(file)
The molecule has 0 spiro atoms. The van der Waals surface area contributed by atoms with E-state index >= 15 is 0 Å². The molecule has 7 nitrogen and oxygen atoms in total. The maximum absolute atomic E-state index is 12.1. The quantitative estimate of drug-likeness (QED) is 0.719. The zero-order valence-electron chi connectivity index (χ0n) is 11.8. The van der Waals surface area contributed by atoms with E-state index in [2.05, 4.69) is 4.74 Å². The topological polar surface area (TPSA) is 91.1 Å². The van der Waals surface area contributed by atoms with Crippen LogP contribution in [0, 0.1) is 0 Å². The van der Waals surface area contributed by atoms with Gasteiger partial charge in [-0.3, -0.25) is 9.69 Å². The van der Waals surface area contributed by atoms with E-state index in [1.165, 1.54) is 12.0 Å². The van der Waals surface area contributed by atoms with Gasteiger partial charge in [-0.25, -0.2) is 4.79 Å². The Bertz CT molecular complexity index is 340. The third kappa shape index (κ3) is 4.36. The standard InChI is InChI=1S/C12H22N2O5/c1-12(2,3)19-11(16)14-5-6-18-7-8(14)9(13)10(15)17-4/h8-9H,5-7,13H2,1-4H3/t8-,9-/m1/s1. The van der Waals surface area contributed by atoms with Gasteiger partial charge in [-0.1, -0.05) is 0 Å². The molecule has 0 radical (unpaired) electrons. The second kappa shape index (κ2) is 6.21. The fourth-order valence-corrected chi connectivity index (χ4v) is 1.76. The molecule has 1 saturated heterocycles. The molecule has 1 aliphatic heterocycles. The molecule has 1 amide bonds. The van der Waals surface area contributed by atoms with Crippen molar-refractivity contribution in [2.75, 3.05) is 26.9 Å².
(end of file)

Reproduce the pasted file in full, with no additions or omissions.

The molecule has 0 spiro atoms. The van der Waals surface area contributed by atoms with E-state index >= 15 is 0 Å². The molecule has 7 nitrogen and oxygen atoms in total. The maximum absolute atomic E-state index is 12.1. The quantitative estimate of drug-likeness (QED) is 0.719. The zero-order valence-electron chi connectivity index (χ0n) is 11.8. The van der Waals surface area contributed by atoms with E-state index in [2.05, 4.69) is 4.74 Å². The topological polar surface area (TPSA) is 91.1 Å². The van der Waals surface area contributed by atoms with Crippen LogP contribution in [0, 0.1) is 0 Å². The van der Waals surface area contributed by atoms with Gasteiger partial charge in [-0.3, -0.25) is 9.69 Å². The van der Waals surface area contributed by atoms with E-state index in [1.165, 1.54) is 12.0 Å². The van der Waals surface area contributed by atoms with Gasteiger partial charge in [-0.25, -0.2) is 4.79 Å². The Bertz CT molecular complexity index is 340. The third kappa shape index (κ3) is 4.36. The standard InChI is InChI=1S/C12H22N2O5/c1-12(2,3)19-11(16)14-5-6-18-7-8(14)9(13)10(15)17-4/h8-9H,5-7,13H2,1-4H3/t8-,9-/m1/s1. The van der Waals surface area contributed by atoms with Gasteiger partial charge in [-0.1, -0.05) is 0 Å². The molecule has 0 radical (unpaired) electrons. The second kappa shape index (κ2) is 6.21. The fourth-order valence-corrected chi connectivity index (χ4v) is 1.76. The molecule has 1 saturated heterocycles. The molecule has 1 aliphatic heterocycles. The molecule has 1 amide bonds. The van der Waals surface area contributed by atoms with Crippen molar-refractivity contribution in [2.75, 3.05) is 26.9 Å².